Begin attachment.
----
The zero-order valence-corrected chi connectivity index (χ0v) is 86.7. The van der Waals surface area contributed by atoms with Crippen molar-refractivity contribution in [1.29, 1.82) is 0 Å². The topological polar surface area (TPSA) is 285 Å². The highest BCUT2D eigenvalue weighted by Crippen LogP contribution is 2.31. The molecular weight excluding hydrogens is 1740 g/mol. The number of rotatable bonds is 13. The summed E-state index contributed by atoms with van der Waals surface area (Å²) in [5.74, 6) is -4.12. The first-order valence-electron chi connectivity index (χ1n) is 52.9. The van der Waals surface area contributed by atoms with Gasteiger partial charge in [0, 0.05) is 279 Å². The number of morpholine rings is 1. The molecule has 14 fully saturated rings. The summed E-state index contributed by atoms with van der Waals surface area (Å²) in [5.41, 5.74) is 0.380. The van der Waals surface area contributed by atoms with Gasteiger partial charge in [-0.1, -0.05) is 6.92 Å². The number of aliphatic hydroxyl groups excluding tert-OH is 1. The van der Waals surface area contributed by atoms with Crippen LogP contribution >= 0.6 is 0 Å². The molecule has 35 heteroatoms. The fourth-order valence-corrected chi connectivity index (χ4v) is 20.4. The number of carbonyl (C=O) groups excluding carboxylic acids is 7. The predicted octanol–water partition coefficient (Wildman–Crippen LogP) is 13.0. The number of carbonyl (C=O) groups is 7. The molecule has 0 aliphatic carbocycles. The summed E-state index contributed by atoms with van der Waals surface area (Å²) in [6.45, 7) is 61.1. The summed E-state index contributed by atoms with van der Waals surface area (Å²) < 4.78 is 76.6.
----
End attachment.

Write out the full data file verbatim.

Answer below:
The zero-order valence-corrected chi connectivity index (χ0v) is 86.7. The van der Waals surface area contributed by atoms with Crippen molar-refractivity contribution in [1.29, 1.82) is 0 Å². The topological polar surface area (TPSA) is 285 Å². The highest BCUT2D eigenvalue weighted by Crippen LogP contribution is 2.31. The molecular weight excluding hydrogens is 1740 g/mol. The number of rotatable bonds is 13. The summed E-state index contributed by atoms with van der Waals surface area (Å²) in [5.74, 6) is -4.12. The first-order valence-electron chi connectivity index (χ1n) is 52.9. The van der Waals surface area contributed by atoms with Gasteiger partial charge in [0, 0.05) is 279 Å². The number of morpholine rings is 1. The molecule has 14 fully saturated rings. The summed E-state index contributed by atoms with van der Waals surface area (Å²) in [5.41, 5.74) is 0.380. The van der Waals surface area contributed by atoms with Gasteiger partial charge in [-0.1, -0.05) is 6.92 Å². The number of aliphatic hydroxyl groups excluding tert-OH is 1. The van der Waals surface area contributed by atoms with Crippen LogP contribution >= 0.6 is 0 Å². The molecule has 35 heteroatoms. The fourth-order valence-corrected chi connectivity index (χ4v) is 20.4. The number of carbonyl (C=O) groups excluding carboxylic acids is 7. The predicted octanol–water partition coefficient (Wildman–Crippen LogP) is 13.0. The number of carbonyl (C=O) groups is 7. The molecule has 0 aliphatic carbocycles. The summed E-state index contributed by atoms with van der Waals surface area (Å²) in [6.45, 7) is 61.1. The summed E-state index contributed by atoms with van der Waals surface area (Å²) < 4.78 is 76.6.